Maui Crisis Manager Whose Agency Opted Against Sounding Sirens Resigns

(YouTube/ Screenshot / Public — User: Hawaii News Now)

Daily Caller News Foundation logo
Nick Pope Contributor
Font Size:

Herman Andaya, the administrator of Maui’s Emergency Management Agency (EMA), resigned Thursday after drawing immense criticism for his agency’s response to the tragic fires that killed more than 110 people in Maui, The Associated Press reported.

Andaya’s agency opted against sounding the emergency siren system as fires began to engulf swaths of the island’s populated areas last week, a decision which appears to have led to his resignation, which is effective immediately, according to the AP. He strongly defended his agency’s decision during a Wednesday press conference, stating that the use of the sirens may not have helped citizens in a testy exchange with reporters.

Andaya had zero prior career experience in emergency management prior to earning the job with the Maui EMA. (RELATED: Hawaiian Grid Operator Focused on Promoting Green Energy Instead Of Wildfire Preparedness)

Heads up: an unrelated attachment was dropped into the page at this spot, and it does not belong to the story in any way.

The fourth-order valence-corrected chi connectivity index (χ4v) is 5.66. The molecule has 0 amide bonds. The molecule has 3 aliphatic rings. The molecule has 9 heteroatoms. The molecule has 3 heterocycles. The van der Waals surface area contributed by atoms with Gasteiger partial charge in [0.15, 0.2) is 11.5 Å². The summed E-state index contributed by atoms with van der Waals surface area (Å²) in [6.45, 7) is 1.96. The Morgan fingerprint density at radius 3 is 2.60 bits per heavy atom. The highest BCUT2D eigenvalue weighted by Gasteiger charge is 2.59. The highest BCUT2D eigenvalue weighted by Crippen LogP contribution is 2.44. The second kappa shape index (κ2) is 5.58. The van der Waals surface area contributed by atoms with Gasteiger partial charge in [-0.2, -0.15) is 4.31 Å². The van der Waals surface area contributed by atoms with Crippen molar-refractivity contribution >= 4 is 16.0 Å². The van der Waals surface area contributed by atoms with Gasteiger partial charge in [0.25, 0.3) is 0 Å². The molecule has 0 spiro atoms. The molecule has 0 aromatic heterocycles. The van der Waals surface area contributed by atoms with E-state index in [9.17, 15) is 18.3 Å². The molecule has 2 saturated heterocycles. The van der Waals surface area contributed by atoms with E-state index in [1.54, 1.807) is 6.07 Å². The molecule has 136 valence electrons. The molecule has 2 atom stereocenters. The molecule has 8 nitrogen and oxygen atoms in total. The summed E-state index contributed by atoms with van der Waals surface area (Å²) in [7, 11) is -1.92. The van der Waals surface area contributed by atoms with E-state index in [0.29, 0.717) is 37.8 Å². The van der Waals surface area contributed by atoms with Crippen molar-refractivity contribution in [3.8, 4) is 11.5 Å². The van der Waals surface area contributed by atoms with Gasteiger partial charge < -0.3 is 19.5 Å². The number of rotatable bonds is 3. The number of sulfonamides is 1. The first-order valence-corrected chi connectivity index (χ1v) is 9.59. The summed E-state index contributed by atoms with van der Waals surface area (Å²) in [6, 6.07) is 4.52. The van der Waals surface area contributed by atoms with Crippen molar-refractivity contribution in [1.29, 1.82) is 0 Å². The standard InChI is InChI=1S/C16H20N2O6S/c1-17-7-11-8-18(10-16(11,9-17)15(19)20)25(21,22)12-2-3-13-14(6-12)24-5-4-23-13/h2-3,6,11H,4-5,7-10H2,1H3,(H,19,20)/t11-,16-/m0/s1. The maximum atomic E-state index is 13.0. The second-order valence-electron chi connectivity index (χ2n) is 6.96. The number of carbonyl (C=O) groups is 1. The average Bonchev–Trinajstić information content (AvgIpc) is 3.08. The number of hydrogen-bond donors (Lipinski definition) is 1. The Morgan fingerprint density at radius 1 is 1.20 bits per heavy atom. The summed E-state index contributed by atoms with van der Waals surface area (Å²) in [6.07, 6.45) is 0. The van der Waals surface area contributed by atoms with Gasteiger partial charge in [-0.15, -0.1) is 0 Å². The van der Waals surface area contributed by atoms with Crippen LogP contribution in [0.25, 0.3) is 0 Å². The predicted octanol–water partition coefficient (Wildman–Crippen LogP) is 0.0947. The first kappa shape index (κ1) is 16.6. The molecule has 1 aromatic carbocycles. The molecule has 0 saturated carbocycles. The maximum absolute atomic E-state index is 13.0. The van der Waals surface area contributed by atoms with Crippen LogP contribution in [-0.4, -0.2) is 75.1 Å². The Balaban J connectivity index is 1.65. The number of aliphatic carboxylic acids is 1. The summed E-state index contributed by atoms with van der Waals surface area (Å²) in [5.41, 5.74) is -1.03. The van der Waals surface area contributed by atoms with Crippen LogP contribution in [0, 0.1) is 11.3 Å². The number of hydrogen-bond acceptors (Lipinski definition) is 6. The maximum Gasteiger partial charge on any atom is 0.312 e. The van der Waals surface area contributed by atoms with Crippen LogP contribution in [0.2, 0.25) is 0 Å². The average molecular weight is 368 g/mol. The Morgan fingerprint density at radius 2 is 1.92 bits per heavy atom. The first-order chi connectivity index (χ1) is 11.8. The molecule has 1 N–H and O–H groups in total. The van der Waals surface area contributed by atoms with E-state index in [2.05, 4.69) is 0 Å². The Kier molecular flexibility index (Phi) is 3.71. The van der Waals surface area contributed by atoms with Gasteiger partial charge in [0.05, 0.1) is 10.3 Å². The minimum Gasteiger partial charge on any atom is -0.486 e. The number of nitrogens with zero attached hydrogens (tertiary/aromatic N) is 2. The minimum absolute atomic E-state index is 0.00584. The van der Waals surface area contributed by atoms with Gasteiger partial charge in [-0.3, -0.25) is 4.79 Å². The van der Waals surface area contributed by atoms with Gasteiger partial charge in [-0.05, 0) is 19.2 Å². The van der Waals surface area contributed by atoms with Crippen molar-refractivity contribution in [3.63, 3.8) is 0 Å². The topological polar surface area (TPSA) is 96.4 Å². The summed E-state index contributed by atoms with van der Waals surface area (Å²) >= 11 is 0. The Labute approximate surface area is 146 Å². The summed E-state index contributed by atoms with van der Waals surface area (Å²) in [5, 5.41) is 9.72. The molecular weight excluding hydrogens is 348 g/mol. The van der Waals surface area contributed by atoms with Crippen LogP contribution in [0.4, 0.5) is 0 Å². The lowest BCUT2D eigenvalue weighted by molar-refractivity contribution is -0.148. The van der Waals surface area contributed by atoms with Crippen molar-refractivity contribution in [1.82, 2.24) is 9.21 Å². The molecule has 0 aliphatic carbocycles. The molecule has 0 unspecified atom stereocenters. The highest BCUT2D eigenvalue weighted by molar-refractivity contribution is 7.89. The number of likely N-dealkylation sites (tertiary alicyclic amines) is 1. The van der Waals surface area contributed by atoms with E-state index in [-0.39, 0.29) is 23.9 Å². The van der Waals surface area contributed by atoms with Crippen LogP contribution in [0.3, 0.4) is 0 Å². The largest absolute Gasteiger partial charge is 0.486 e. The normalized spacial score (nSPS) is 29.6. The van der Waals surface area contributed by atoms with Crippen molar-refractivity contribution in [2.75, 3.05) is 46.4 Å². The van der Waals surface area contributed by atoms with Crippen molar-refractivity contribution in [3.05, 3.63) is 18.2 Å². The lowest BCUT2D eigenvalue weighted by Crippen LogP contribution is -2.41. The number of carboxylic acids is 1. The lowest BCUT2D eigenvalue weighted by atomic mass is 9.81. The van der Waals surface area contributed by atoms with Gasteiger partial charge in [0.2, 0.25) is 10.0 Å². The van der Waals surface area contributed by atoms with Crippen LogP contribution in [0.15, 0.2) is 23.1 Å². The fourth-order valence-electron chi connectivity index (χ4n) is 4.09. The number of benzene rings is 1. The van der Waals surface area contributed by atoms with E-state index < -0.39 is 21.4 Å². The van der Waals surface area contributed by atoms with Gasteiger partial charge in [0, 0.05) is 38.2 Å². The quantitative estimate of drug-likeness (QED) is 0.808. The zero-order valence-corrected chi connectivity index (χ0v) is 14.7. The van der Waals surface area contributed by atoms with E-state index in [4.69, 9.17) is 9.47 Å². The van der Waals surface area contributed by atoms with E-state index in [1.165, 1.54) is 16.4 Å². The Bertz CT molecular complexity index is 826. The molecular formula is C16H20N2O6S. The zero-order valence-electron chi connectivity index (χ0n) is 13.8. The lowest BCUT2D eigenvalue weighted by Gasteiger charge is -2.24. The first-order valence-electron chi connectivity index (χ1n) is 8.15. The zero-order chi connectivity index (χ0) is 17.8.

“The public is trained to seek higher ground in the event that the siren is sounded,” Andaya said of his agency’s decision during the press conference. “In fact, on the website of the Hawaiian Emergency Management Agency, the following guideline is provided: ‘If you are in a low-lying area near the coastline, evacuate to high grounds.”

Reports continue to mount suggesting that human error and government mismanagement helped turn the fires from a dangerous situation into a tragedy. The fires claimed the lives of 110 people, a number which may rise as more bodies are found in the wreckage, according to the AP.

The Maui EMA did not respond immediately to a request for comment.

All content created by the Daily Caller News Foundation, an independent and nonpartisan newswire service, is available without charge to any legitimate news publisher that can provide a large audience. All republished articles must include our logo, our reporter’s byline and their DCNF affiliation. For any questions about our guidelines or partnering with us, please contact